One of the more telling tales from the Cold War involves Soviet Air Forces fighter pilot Viktor Belenko, who defected to the United States in 1976 after first flying his MiG-25 to Japan. It was considered an American intelligence triumph; officials and technicians would tear apart the highly advanced aircraft and consequently better understand the technological capabilities of their chief geopolitical foe.
Yet the intel acquired from the Belenko defection is not what makes this story both revealing and relevant to this article. The notable event occurred when Belenko arrived in the United States, where he was first given a basic tour of American life by his government handlers in Washington DC. This included his first visit to a supermarket.
Convinced what he saw was merely the luxuries provided to the political elites – that regular Americans, like regular Soviets, had not nearly as many options while grocery shopping – Belenko decided to do one of the most American things possible: he took a road trip. The former fighter pilot was confident the inland US wouldn’t have supermarkets.
Yet everywhere Belenko went, no matter how working-class the local demographic appeared to be, there were supermarkets open with virtually every conceivable food item in stock. He claimed to have consumed cat food after mistaking it for a canned dinner meant for humans, asserting it was still tastier than the typical canned human food sold in the USSR.
This Cold War-era anecdote illustrates the underappreciated value of variety in free-market societies. There is simply so much to choose from, and yet we tend to hesitate to venture far from the familiar.
While Belenko didn’t go on the record about how this applied to vices, we can use our imaginations to safely assume it did. At risk of stereotyping, Russians make no secret of their love of liquor, smoking, and so forth. The former fighter pilot must have been utterly amazed.
That variety has only increased as time went on:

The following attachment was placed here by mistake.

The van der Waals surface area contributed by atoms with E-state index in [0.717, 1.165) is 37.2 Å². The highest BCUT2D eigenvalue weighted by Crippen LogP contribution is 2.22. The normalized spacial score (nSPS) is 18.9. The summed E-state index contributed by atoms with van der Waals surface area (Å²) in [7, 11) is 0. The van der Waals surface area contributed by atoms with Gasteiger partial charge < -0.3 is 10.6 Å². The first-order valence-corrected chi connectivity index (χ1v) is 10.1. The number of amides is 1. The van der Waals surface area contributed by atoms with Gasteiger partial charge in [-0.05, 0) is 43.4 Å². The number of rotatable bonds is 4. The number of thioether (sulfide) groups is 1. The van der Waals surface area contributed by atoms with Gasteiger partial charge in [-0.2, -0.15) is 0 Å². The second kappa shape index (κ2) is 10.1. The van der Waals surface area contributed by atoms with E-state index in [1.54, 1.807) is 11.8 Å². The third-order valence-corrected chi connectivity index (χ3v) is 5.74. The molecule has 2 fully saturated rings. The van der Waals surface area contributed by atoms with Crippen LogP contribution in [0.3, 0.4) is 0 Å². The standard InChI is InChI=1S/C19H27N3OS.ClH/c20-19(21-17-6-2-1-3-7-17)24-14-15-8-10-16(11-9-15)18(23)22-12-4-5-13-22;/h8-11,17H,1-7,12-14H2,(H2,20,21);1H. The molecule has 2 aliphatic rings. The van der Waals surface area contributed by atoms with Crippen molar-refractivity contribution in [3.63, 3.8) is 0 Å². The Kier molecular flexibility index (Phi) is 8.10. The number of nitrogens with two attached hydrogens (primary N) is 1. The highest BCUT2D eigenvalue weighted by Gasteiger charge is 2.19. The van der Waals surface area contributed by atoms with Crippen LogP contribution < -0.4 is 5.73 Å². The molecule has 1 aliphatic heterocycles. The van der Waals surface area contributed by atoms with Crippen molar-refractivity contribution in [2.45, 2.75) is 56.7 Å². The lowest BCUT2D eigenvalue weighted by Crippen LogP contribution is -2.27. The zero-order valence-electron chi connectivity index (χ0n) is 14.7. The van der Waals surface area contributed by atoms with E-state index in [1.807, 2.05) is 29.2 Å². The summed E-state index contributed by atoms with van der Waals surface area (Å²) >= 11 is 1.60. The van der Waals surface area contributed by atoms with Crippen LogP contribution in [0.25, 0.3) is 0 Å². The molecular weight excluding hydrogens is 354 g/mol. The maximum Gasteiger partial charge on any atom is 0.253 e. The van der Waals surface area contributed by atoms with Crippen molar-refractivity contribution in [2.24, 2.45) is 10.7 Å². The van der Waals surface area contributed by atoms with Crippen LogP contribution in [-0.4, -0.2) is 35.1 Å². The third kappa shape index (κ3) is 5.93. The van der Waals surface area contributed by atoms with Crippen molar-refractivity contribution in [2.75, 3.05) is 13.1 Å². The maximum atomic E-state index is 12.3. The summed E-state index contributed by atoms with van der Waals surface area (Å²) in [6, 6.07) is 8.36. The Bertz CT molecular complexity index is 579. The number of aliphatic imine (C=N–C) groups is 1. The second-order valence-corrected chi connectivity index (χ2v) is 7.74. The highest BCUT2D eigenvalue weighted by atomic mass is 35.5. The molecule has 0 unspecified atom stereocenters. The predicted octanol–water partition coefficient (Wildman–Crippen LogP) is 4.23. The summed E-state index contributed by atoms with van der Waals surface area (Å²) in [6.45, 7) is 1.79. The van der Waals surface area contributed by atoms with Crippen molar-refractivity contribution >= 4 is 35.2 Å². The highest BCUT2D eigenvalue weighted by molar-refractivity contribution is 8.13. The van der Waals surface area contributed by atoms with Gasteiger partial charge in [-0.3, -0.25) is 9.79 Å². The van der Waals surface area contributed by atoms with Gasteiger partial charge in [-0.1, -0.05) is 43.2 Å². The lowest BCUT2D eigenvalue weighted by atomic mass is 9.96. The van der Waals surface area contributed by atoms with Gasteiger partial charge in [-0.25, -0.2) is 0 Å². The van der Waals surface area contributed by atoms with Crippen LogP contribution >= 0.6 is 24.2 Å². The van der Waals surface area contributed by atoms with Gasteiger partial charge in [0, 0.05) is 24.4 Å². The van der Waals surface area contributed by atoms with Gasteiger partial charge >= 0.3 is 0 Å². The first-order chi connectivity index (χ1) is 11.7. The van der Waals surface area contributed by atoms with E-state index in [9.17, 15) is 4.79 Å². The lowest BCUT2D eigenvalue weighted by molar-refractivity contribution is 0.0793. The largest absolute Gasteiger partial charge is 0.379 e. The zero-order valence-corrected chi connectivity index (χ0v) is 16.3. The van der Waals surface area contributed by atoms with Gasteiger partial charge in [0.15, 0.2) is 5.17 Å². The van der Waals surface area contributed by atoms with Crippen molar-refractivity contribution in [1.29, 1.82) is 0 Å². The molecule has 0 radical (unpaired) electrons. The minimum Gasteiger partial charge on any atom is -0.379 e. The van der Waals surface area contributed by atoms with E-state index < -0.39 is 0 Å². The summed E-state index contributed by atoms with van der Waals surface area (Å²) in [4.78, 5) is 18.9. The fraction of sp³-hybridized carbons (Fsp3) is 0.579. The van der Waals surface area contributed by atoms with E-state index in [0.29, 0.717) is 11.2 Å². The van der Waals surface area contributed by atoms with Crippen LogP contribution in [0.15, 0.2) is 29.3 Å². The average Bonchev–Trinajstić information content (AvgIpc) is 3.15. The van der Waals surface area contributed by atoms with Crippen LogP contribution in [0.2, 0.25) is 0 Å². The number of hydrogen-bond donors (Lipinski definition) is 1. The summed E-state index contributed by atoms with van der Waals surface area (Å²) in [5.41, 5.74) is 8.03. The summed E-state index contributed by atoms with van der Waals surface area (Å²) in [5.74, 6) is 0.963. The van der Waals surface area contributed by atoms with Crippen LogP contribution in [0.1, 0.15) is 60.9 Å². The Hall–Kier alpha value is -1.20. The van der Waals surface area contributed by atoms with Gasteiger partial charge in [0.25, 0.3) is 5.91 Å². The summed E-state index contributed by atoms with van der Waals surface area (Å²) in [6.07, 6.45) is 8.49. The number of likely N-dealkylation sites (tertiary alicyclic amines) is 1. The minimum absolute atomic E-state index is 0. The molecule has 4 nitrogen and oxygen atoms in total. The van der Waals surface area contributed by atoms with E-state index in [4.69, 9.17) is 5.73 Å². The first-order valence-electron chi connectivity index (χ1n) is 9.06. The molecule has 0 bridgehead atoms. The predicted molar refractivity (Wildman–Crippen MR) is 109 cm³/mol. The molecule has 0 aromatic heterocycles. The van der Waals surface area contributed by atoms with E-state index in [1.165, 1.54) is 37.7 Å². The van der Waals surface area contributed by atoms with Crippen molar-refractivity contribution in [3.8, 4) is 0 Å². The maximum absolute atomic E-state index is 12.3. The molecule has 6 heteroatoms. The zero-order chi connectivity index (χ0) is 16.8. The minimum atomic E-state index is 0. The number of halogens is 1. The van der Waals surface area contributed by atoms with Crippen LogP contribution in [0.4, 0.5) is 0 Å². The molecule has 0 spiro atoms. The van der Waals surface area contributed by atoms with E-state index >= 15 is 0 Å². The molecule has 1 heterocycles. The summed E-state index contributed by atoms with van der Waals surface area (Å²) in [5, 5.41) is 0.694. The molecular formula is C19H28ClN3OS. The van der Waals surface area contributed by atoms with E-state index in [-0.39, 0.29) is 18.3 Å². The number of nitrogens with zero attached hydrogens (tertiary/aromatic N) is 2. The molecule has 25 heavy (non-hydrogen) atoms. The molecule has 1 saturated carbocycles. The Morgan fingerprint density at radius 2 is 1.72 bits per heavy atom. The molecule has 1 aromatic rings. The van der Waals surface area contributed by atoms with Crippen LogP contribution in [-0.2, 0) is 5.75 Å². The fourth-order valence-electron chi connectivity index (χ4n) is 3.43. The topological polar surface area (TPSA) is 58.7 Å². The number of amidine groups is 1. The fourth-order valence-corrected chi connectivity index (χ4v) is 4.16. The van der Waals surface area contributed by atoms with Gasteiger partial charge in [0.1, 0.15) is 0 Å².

Not only is the act of vaping a new phenomenon, but the nature of the technology allows for countless vape flavors to try. Companies like Zamplebox pride themselves on the variety of vape juice provided to subscribers, which numbers over 2000 total. Choosing a vape flavor is one of those “sensory overload” scenarios. But in a good way.
Once upon a time, we had to travel to Nevada or New Jersey to play poker, blackjack, craps, slots, and that was about the only way to indulge. Nowadays thanks to the internet, gaming opportunities have never been more diverse. This includes the ability to place bets as well. While the legalities of online gaming are cloudy, to say the least, it’s safe to say it’s here to stay.
Variety in beer and liquor has been around for centuries. The challenge was accessing; depending on where you lived, one or two forms of alcohol were concocted and anything else was a rarity. Thanks to industrialization and free-market principles, the number of liquor varieties in the modern age is virtually endless.
During the Cold War, one of the few things the average Soviet was able to enjoy which the average American was not was a good Cuban cigar, which was banned from sale in the US due to the Cuban embargo. This stayed in effect for over five decades until President Obama lifted the sanctions against the communist island nation. Now Americans get to add Cuban cigars to the already long list of available smokables stateside.
Lastly, the variety of cannabis strains – where legal – is utterly astounding this day and age. Not to mention the forms in which THC can be consumed have expanded to include candy, juice, and vaping. With marijuana only in the very early stages of being legally grown at an industrial scale, it’s safe to say the rate of variety in cannabis type and use will see similar growth in the years to come.
Americans and those living in countries with a similarly vast amount of products and services to choose from don’t often appreciate how fortunate they are to have such variety. While this is arguably too much variety – that people are better with limited choices – it’s clear humans enjoy the option even if they don’t intend to use it. With this in mind, it’s not only okay for variety to exist, but nothing justifies its existence more than when people opt to go out and try something new once in awhile.
Featured Image by Pexels from Pixabay